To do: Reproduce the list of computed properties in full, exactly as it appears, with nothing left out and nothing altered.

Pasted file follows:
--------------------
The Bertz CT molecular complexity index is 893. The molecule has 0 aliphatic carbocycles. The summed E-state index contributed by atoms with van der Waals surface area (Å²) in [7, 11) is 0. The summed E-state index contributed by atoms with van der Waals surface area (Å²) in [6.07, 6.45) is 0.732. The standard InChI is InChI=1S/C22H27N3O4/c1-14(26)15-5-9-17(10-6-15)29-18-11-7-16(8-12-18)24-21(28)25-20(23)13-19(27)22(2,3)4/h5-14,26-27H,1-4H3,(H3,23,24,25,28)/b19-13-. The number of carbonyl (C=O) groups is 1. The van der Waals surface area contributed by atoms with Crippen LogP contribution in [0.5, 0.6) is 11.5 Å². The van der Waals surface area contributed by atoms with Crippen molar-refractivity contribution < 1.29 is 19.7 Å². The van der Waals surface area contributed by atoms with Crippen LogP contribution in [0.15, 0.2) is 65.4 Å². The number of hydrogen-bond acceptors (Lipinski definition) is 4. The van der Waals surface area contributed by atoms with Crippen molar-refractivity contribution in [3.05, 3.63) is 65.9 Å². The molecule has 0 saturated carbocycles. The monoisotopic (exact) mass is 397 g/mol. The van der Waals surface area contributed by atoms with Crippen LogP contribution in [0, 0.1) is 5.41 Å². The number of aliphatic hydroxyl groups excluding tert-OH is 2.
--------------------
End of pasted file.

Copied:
The Bertz CT molecular complexity index is 893. The molecule has 0 aliphatic carbocycles. The summed E-state index contributed by atoms with van der Waals surface area (Å²) in [7, 11) is 0. The summed E-state index contributed by atoms with van der Waals surface area (Å²) in [6.07, 6.45) is 0.732. The standard InChI is InChI=1S/C22H27N3O4/c1-14(26)15-5-9-17(10-6-15)29-18-11-7-16(8-12-18)24-21(28)25-20(23)13-19(27)22(2,3)4/h5-14,26-27H,1-4H3,(H3,23,24,25,28)/b19-13-. The number of carbonyl (C=O) groups is 1. The van der Waals surface area contributed by atoms with Crippen LogP contribution in [0.5, 0.6) is 11.5 Å². The van der Waals surface area contributed by atoms with Crippen molar-refractivity contribution < 1.29 is 19.7 Å². The van der Waals surface area contributed by atoms with Crippen LogP contribution in [0.15, 0.2) is 65.4 Å². The number of hydrogen-bond acceptors (Lipinski definition) is 4. The van der Waals surface area contributed by atoms with Crippen molar-refractivity contribution in [3.05, 3.63) is 65.9 Å². The molecule has 0 saturated carbocycles. The monoisotopic (exact) mass is 397 g/mol. The van der Waals surface area contributed by atoms with Crippen LogP contribution in [0, 0.1) is 5.41 Å². The number of aliphatic hydroxyl groups excluding tert-OH is 2.